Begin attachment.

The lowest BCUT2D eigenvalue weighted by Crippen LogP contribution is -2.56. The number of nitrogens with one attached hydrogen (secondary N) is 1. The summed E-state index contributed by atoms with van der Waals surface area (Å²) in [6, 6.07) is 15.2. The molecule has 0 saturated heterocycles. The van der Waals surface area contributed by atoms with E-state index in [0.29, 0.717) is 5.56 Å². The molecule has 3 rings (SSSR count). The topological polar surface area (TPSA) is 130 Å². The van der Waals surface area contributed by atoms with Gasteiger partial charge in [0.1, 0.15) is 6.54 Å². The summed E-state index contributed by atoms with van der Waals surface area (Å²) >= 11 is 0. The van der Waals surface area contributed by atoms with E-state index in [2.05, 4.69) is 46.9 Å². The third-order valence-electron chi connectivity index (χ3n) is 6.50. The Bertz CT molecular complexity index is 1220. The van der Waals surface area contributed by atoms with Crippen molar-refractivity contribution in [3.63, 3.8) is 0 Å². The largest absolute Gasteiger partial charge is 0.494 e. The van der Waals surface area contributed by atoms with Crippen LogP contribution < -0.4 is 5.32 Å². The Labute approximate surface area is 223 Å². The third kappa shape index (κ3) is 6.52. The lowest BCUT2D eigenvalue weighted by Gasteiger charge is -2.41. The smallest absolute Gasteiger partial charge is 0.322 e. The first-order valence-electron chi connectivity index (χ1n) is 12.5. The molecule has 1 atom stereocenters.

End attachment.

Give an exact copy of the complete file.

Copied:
The lowest BCUT2D eigenvalue weighted by Crippen LogP contribution is -2.56. The number of nitrogens with one attached hydrogen (secondary N) is 1. The summed E-state index contributed by atoms with van der Waals surface area (Å²) in [6, 6.07) is 15.2. The molecule has 0 saturated heterocycles. The van der Waals surface area contributed by atoms with E-state index in [0.29, 0.717) is 5.56 Å². The molecule has 3 rings (SSSR count). The topological polar surface area (TPSA) is 130 Å². The van der Waals surface area contributed by atoms with Gasteiger partial charge in [0.1, 0.15) is 6.54 Å². The summed E-state index contributed by atoms with van der Waals surface area (Å²) >= 11 is 0. The van der Waals surface area contributed by atoms with E-state index in [2.05, 4.69) is 46.9 Å². The third-order valence-electron chi connectivity index (χ3n) is 6.50. The Bertz CT molecular complexity index is 1220. The van der Waals surface area contributed by atoms with Crippen molar-refractivity contribution in [3.63, 3.8) is 0 Å². The largest absolute Gasteiger partial charge is 0.494 e. The van der Waals surface area contributed by atoms with Crippen LogP contribution < -0.4 is 5.32 Å². The Labute approximate surface area is 223 Å². The third kappa shape index (κ3) is 6.52. The lowest BCUT2D eigenvalue weighted by Gasteiger charge is -2.41. The smallest absolute Gasteiger partial charge is 0.322 e. The first-order valence-electron chi connectivity index (χ1n) is 12.5. The molecule has 1 atom stereocenters.